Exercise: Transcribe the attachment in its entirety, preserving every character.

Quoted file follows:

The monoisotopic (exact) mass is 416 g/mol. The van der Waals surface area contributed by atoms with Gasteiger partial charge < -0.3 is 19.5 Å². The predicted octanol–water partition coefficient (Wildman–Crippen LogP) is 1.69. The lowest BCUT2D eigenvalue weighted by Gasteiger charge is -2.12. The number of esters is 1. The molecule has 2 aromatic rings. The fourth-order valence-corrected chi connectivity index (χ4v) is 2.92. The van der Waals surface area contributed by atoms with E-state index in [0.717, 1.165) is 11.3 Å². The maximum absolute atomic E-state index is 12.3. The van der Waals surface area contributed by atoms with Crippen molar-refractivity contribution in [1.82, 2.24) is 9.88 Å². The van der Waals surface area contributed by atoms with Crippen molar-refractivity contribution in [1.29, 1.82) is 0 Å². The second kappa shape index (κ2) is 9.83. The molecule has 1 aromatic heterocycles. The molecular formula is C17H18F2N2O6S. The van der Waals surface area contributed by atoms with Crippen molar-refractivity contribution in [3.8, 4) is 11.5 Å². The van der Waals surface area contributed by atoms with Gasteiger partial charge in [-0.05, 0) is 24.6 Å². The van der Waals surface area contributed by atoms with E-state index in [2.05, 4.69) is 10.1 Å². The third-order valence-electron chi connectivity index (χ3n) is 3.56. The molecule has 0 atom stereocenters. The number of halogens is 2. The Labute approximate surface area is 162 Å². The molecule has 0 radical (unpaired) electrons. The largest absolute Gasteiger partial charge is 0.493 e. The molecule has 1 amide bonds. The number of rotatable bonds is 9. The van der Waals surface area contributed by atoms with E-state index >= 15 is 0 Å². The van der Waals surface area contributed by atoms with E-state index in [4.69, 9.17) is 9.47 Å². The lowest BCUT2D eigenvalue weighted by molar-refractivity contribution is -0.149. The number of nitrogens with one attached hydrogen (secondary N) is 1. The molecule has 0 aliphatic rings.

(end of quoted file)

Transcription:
The monoisotopic (exact) mass is 416 g/mol. The van der Waals surface area contributed by atoms with Gasteiger partial charge < -0.3 is 19.5 Å². The predicted octanol–water partition coefficient (Wildman–Crippen LogP) is 1.69. The lowest BCUT2D eigenvalue weighted by Gasteiger charge is -2.12. The number of esters is 1. The molecule has 2 aromatic rings. The fourth-order valence-corrected chi connectivity index (χ4v) is 2.92. The van der Waals surface area contributed by atoms with E-state index in [0.717, 1.165) is 11.3 Å². The maximum absolute atomic E-state index is 12.3. The van der Waals surface area contributed by atoms with Crippen molar-refractivity contribution in [1.82, 2.24) is 9.88 Å². The van der Waals surface area contributed by atoms with Crippen molar-refractivity contribution in [1.29, 1.82) is 0 Å². The second kappa shape index (κ2) is 9.83. The molecule has 1 aromatic heterocycles. The molecular formula is C17H18F2N2O6S. The van der Waals surface area contributed by atoms with Crippen molar-refractivity contribution in [3.8, 4) is 11.5 Å². The van der Waals surface area contributed by atoms with Gasteiger partial charge in [-0.05, 0) is 24.6 Å². The van der Waals surface area contributed by atoms with E-state index in [2.05, 4.69) is 10.1 Å². The third-order valence-electron chi connectivity index (χ3n) is 3.56. The molecule has 0 atom stereocenters. The number of halogens is 2. The Labute approximate surface area is 162 Å². The molecule has 0 radical (unpaired) electrons. The largest absolute Gasteiger partial charge is 0.493 e. The molecule has 1 amide bonds. The number of rotatable bonds is 9. The van der Waals surface area contributed by atoms with E-state index >= 15 is 0 Å². The van der Waals surface area contributed by atoms with E-state index in [4.69, 9.17) is 9.47 Å². The lowest BCUT2D eigenvalue weighted by molar-refractivity contribution is -0.149. The number of nitrogens with one attached hydrogen (secondary N) is 1. The molecule has 0 aliphatic rings.